But not so within the European Football leagues. In November at Madrid's Bernabeu stadium, tens of thousands of fans sang racist epithets at black players, including Arsenal’s Thierry Henry, pictured above. And it wasn’t the first time:

“Mass racist chanting against black players has been a feature of international games in Slovakia, Macedonia and many other countries. Henry was the object of racist chanting in an Arsenal game in Greece. Porto fans engaged in monkey chanting against Chelsea's black players. England fans engaged in mass racist abuse during the Euro 2004 qualifier against Turkey. Countless other examples go unreported.

This followed an extraordinary outburst by the Spanish manager, Luis Aragones, who had referred to Thierry Henry, one of the most sublime talents in the game, as "that black shit". The under-21 match between the two countries the night before had also been scarred by racist chanting.”

Thierry has over the years been a consistent target of abuse, and has become the spokesperson in opposition to this ugly practice.

If sport magnifies and reflects the tensions within society, then the political veneer that enshrouds the lofty goals of unity within the European Union masks deeper fissures within its social fabric. And as the Union expands outward and includes countries such as Turkey, these displays of racial hooliganism are likely to increase, fanning the flames of ethnic hatred, even as the bureaucrats and politicians announce constitutions, amendments, treaties, and communiques. And yet the U.S. is routinely described within European circles as a racist, intolerant society. In this case the European’s net is wide open.

Sunday, January 09, 2005

Changing the Equation

Torture or Freedom plane?

Newsweek is reporting that a new strategy is being considered in Iraq, called the “Salvador Option,” which entails arming nationalist “death squads” of Kurdish fighters and Shiite militiamen who would seek out insurgents and their sympathizers, and neutralize them. These groups, supported by U.S. special forces teams, would be empowered to cross the Syrian border if necessary.

By calling this strategy – which I would be surprised is not already in place – the “Salvador Option,” Newsweek has conveniently drawn parallels to Iraq and the killings of the four American nuns in 1980 which galvanized opposition to support for the Contras.

Regardless of Newsweek’s hyperventilation, we need to change the equation in Iraq and have the Sunni population pay a price for overtly or tacitly supporting the insurgents/terrorists.

And offense is better than defense. And the time is now, just a few weeks in front of the election. The coalition forces need to put the insurgents back on their heels rather than waiting for the next car bomb.

Meanwhile the Mainstream Media is doing all it can to extend the torture story. The Chicago Tribune, along with all the major outlets, is reporting that it has located the CIA’s “torture” plane that ferries Al-Qaeda fighters and other high value terrorists to locations that aren’t that hung up about water-boarding. Daily Kos has picked up the story and makes sure that the plane's tail number is well known as the CIA attempts to maintain its cover. What's interesting is that this jet isn't a 747, but a sleek Gulfstream with a seating capacity of maybe 12. I sleep better at night knowing that our fifth estate knows which bones to pick in the big scheme of things. . .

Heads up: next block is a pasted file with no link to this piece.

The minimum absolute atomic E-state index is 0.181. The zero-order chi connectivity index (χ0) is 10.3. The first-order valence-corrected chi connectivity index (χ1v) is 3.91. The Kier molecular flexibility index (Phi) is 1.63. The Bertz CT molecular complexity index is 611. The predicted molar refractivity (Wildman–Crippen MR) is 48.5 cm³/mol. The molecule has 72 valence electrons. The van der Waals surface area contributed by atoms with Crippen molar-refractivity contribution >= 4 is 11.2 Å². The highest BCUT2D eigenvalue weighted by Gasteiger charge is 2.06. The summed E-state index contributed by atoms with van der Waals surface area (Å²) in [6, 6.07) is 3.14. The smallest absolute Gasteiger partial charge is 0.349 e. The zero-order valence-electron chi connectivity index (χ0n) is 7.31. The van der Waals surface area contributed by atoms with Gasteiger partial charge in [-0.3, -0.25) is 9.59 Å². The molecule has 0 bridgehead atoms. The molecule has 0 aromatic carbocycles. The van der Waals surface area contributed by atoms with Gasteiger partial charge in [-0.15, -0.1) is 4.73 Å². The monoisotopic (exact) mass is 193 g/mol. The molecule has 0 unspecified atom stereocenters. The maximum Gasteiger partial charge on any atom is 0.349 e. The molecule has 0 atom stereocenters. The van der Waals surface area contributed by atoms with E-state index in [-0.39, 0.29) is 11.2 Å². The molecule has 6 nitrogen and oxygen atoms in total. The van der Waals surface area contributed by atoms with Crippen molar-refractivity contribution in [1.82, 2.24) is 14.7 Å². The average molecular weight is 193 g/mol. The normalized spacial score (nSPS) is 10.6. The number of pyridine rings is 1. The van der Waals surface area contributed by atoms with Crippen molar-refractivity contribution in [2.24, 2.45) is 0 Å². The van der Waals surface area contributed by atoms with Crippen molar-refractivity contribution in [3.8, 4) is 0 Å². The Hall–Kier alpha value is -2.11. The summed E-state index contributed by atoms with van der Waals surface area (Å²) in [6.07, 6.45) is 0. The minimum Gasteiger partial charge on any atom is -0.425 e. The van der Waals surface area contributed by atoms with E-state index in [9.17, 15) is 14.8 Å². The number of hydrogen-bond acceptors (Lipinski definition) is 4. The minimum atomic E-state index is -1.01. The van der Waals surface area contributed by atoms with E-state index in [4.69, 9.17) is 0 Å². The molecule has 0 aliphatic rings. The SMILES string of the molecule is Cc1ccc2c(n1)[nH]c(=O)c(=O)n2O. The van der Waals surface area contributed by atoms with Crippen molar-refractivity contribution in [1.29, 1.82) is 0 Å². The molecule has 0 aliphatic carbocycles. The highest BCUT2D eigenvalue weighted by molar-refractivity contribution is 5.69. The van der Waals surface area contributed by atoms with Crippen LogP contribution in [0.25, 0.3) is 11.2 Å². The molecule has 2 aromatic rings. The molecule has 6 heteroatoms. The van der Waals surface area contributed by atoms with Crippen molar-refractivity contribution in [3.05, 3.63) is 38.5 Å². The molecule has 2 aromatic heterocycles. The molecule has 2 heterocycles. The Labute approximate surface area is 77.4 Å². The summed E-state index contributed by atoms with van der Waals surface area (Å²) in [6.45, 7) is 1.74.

Saturday, January 08, 2005

The Big Picture

World population %, 1800-2050 - link

Sometimes it’s instructive to look at the big picture. With the tsunami and its devastation still in the news, many Americans are getting a first hand picture of an area of the world in which they are not familiar. Comparisons of the developing vs the developed world are being made, and there is talk of linkage between man’s unchecked activities, tsunamis, and future environmental catastrophes.

We’re all familiar with Malthus and his theories that populations always, over time, exceed the growth of their food supply, leading to the politics of scarcity. This hypothesis is at the root of much environmental thinking today – as populations increase, environmental degradation and scarcity increase proportionally (or exponentially).

But we know that the developed and developing world have radically different growth rates as wealth, education, and choices limit the desireability of large families:

Women in developed countries average only 1.6 children, compared to 3.6 children per women in less developed countries (excluding China).

Current thinking suggests that the next 50-75 years will see a world population increase from its current 6 billion to 9-10 billion, and then, just as developed nations have stabilized, global population will stabilize and even potentially decline. Our friend Mr. Crichton even hazards a guess that global population will be less in 100 years than it is today (pg 570, State of Fear). Doomesday scenarios of unfettered population growth and rampant scarcity seem farfetched. A better concern should be how we accelerate these countries’ status from developing to developed.

The “Anglosphere,” that grouping of countries that share a Western heritage and values such as the rule of law, private property, representative democracy, market-based economies, and the English language as its first language, is currently and will remain a very small percentage of total global population, being dwarfed by Asia and Africa. The demographic decline of Europe, and Russia in particular, and the growth of China and India, will be large factors in this gap. China is even relaxing its one-child policy given its social dislocations.